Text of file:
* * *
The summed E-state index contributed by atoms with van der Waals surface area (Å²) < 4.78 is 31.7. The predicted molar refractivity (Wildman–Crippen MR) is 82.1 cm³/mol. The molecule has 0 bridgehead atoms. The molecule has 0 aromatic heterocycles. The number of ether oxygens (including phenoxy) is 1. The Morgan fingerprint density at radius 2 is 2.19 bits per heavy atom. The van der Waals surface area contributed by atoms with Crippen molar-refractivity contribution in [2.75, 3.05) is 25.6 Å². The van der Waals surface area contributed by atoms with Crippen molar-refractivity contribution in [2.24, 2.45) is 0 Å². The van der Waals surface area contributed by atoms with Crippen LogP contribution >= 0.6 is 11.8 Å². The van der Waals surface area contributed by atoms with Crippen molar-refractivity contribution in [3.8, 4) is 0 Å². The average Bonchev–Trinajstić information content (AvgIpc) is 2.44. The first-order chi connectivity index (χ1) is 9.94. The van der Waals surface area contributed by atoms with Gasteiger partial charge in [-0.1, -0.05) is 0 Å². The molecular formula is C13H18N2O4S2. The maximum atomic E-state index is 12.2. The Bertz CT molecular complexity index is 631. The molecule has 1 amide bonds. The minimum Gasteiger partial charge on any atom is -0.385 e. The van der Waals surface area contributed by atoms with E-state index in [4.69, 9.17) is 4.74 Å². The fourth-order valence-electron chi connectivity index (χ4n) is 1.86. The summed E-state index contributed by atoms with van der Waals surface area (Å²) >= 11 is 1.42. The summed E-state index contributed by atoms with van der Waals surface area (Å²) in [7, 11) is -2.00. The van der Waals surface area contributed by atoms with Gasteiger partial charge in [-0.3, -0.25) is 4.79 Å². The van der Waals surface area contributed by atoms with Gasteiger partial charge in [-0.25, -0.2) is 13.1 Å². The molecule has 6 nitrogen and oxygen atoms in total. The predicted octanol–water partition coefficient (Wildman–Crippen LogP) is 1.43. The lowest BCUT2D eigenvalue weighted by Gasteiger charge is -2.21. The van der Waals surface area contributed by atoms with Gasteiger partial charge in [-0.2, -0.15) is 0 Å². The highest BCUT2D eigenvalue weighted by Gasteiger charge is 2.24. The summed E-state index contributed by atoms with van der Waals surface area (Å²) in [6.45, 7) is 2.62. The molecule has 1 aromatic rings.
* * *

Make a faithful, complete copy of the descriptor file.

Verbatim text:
The summed E-state index contributed by atoms with van der Waals surface area (Å²) < 4.78 is 31.7. The predicted molar refractivity (Wildman–Crippen MR) is 82.1 cm³/mol. The molecule has 0 bridgehead atoms. The molecule has 0 aromatic heterocycles. The number of ether oxygens (including phenoxy) is 1. The Morgan fingerprint density at radius 2 is 2.19 bits per heavy atom. The van der Waals surface area contributed by atoms with Crippen molar-refractivity contribution in [2.75, 3.05) is 25.6 Å². The van der Waals surface area contributed by atoms with Crippen molar-refractivity contribution in [2.24, 2.45) is 0 Å². The van der Waals surface area contributed by atoms with Crippen LogP contribution >= 0.6 is 11.8 Å². The van der Waals surface area contributed by atoms with Crippen molar-refractivity contribution in [3.8, 4) is 0 Å². The average Bonchev–Trinajstić information content (AvgIpc) is 2.44. The first-order chi connectivity index (χ1) is 9.94. The van der Waals surface area contributed by atoms with Gasteiger partial charge in [-0.1, -0.05) is 0 Å². The molecular formula is C13H18N2O4S2. The maximum atomic E-state index is 12.2. The Bertz CT molecular complexity index is 631. The molecule has 1 amide bonds. The minimum Gasteiger partial charge on any atom is -0.385 e. The van der Waals surface area contributed by atoms with E-state index in [4.69, 9.17) is 4.74 Å². The fourth-order valence-electron chi connectivity index (χ4n) is 1.86. The summed E-state index contributed by atoms with van der Waals surface area (Å²) >= 11 is 1.42. The summed E-state index contributed by atoms with van der Waals surface area (Å²) in [7, 11) is -2.00. The van der Waals surface area contributed by atoms with Gasteiger partial charge in [-0.3, -0.25) is 4.79 Å². The van der Waals surface area contributed by atoms with Gasteiger partial charge in [-0.25, -0.2) is 13.1 Å². The molecule has 6 nitrogen and oxygen atoms in total. The predicted octanol–water partition coefficient (Wildman–Crippen LogP) is 1.43. The lowest BCUT2D eigenvalue weighted by Gasteiger charge is -2.21. The van der Waals surface area contributed by atoms with Gasteiger partial charge in [-0.2, -0.15) is 0 Å². The highest BCUT2D eigenvalue weighted by Gasteiger charge is 2.24. The summed E-state index contributed by atoms with van der Waals surface area (Å²) in [6.45, 7) is 2.62. The molecule has 1 aromatic rings.